Friday, 22 November 2013

The problem with school

I dare say that most readers will be aware that I am not a particular fan of schools! There are two problems with sending children to school in this country and I want today to look briefly at one of these problems.  The first reason for avoiding British schools, particularly  those in the maintained sector, is that a lot of them are really poor. You can’t always discover this just from looking at their position in the so-called ‘league tables’ and so choosing a school for your child is immediately a bit of a gamble. Since the consequences of losing that particular gamble can be so profound ad far-reaching,  and because I am not  in general a betting man; I decided not to have a punt on this. There is another and deeper problem with schools though; one which affects not this school or that, but is rather endemic in the organised educational system in this country.

One of the things that many parents observe about school, is that the focus of their children’s efforts seem to be on school, with its tests and examinations, rather than with the real world. Here, for instance is a scenario which any parent who has had a child at primary school will recognise at once. Mary brings home a list of a dozen words; the spelling of which she must memorise, because the class will be tested on them at the end of the week. The child does really well and the following week has a new batch of words to learn. While testing her on them, her mother slips in a few words from previous weeks, only to find her daughter getting upset about this. She has already learned those words; they are no longer important. Her mother notices that her daughter has actually forgotten how to spell the words that she learned a couple of weeks ago. This does not matter to the child at all, because learning how to spell words has, in her mind, no other purpose than to pass a test at school. 

Or consider another situation, this time in secondary school. Mrs Smith notices that her fourteen year-old daughter is getting around a third of the maths questions which she does wrong. This is worrying; after all an average mark of six out of ten isn’t too brilliant, is it? How will the child manage her money when she leaves school, work out interest rates and so on?  What’s puzzling, is that the teacher writes things like ‘well done’ and ‘good’ after these lousy results. The mother makes an appointment to see the teacher, only to be astonished when the teacher tells her there is nothing to worry about. Mary is in line to get a grade ‘B’ at her GCSE! At the very least, she will get a ‘C’. The mother, you see, is worrying about how the child will get along in the real world with her deficient maths skills, but all the teacher cares about is an examination. To her, this is the whole object of studying mathematics; so that a good mark is achieved in an examination.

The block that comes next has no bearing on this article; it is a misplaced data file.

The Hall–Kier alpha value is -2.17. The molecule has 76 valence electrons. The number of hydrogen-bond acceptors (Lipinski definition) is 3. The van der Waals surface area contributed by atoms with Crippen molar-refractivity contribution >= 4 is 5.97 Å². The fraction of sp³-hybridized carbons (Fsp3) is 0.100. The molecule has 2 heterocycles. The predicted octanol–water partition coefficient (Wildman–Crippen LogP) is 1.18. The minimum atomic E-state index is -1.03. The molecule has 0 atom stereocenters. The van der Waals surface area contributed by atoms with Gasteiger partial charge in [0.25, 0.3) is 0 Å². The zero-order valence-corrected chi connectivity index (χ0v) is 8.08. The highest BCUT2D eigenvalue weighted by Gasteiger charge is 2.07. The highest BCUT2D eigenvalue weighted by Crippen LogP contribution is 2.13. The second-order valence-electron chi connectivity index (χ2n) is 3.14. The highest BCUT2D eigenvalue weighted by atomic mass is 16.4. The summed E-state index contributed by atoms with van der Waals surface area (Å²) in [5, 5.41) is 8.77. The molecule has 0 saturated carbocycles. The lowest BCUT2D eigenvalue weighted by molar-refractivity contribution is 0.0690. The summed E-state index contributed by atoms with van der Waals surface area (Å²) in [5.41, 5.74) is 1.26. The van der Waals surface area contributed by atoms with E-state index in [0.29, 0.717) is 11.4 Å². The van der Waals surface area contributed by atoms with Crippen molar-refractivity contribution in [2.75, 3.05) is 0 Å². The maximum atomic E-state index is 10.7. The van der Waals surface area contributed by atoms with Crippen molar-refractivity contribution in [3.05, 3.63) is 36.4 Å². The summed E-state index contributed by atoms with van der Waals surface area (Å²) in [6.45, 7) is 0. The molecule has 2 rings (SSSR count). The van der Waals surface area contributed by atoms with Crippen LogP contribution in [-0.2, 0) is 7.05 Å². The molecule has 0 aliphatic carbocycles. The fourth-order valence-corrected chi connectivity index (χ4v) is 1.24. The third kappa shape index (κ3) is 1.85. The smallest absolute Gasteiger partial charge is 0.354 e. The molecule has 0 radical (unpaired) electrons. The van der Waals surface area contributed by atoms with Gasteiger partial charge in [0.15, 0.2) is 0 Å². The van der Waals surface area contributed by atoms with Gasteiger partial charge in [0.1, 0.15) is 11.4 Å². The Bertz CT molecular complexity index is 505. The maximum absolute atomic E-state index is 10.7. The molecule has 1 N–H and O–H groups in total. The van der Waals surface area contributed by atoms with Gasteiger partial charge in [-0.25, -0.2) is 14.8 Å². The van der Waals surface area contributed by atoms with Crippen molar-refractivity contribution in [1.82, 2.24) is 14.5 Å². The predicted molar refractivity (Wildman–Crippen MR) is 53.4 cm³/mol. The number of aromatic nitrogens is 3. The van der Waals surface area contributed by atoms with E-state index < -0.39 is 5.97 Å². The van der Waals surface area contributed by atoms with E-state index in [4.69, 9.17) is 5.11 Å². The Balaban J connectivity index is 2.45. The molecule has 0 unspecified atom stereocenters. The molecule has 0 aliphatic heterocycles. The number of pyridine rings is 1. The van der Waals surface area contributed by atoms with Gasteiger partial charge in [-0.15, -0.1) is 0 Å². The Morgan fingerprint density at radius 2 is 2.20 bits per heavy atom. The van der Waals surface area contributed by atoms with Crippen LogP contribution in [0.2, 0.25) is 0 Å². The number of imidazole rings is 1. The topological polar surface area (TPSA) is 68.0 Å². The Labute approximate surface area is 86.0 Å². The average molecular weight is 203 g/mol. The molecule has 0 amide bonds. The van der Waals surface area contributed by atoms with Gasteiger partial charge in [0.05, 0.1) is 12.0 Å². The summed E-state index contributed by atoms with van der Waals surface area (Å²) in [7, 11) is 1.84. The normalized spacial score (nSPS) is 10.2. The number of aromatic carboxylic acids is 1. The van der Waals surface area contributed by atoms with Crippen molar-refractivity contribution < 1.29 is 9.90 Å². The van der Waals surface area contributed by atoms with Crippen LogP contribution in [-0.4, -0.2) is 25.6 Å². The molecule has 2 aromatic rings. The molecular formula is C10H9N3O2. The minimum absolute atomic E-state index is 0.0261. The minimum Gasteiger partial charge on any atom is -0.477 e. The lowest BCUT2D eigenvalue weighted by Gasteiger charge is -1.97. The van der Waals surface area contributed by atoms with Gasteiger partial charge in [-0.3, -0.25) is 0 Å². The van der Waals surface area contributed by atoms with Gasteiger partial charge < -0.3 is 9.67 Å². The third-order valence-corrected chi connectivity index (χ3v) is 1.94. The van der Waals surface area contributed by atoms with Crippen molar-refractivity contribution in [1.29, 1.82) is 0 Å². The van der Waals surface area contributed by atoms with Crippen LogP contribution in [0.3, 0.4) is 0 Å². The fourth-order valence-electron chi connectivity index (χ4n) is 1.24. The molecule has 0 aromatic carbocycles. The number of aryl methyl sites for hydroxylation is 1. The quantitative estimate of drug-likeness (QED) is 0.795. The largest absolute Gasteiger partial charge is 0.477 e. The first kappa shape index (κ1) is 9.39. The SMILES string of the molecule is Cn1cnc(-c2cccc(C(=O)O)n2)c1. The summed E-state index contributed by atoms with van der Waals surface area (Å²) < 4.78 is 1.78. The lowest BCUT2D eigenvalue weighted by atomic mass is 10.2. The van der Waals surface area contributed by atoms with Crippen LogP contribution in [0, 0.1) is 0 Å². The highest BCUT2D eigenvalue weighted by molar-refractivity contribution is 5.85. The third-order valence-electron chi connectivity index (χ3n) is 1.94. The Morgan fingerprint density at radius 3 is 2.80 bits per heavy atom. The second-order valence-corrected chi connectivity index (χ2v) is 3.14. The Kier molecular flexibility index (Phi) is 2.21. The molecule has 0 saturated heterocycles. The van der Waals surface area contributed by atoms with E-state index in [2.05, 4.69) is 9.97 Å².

These two examples will probably strike a chord with anybody foolish enough to entrust their child’s education to a school! For schools, the purpose of education is only to do well at school; all too often, it has no relevance at all to the outside world.  I think that this is in the nature of the system itself and is one of those things which cause me to encourage every parent I meet to take responsibility for their own children’s education and not leave it in the hands of teachers.


  1. Stop it, Simon; assuming you are Simon and haven't been kidnapped by aliens and replaced by a clone that I keep agreeing with.

    (And if you are the clone, can you let me know how it was done, so if I can give you a list of other people I'd like you to kidnap and replace.)

    My darling daughter summed it up with the tact she is infamous for by telling the head teacher that she was running the educational equivalent of a battery chicken farm when she asked her what was wrong with school when she decided to leave. The school blamed me because she was only just 9 so she 'couldn't' have thought of that herself, which convinced me that they didn't know her and didn't have a hope in hell of helping her to learn. Now she is living in the real world, we can work on those little but important social interactions that make such a difference.


  2. One of the many things I thought was insane about the weekly spelling tests was the fact that nobody cared how many of the words each child could already spell. So a bookish child already knows all the words, learns nothing, makes no effort and is praised to high heaven (which does them no favours at all), whereas a less keen reader works hard but gets fewer spellings correct so is shamed and told that they must, in some vague way, try harder. Nobody benefits!

  3. And of course, we have not yet gone into the awful effect that the weekly spelling test has upon children from deprived or impoverished homes. The middle class parents drill their kids to learn the words that week and so they shine at these tests. Those whose parents are too busy or perhaps do not altogether value education, do not do at all well at the tests. After a year or so of this relentless failure, you begin to hear such children saying things like, 'Reading's stupid!' or, 'I hate books!'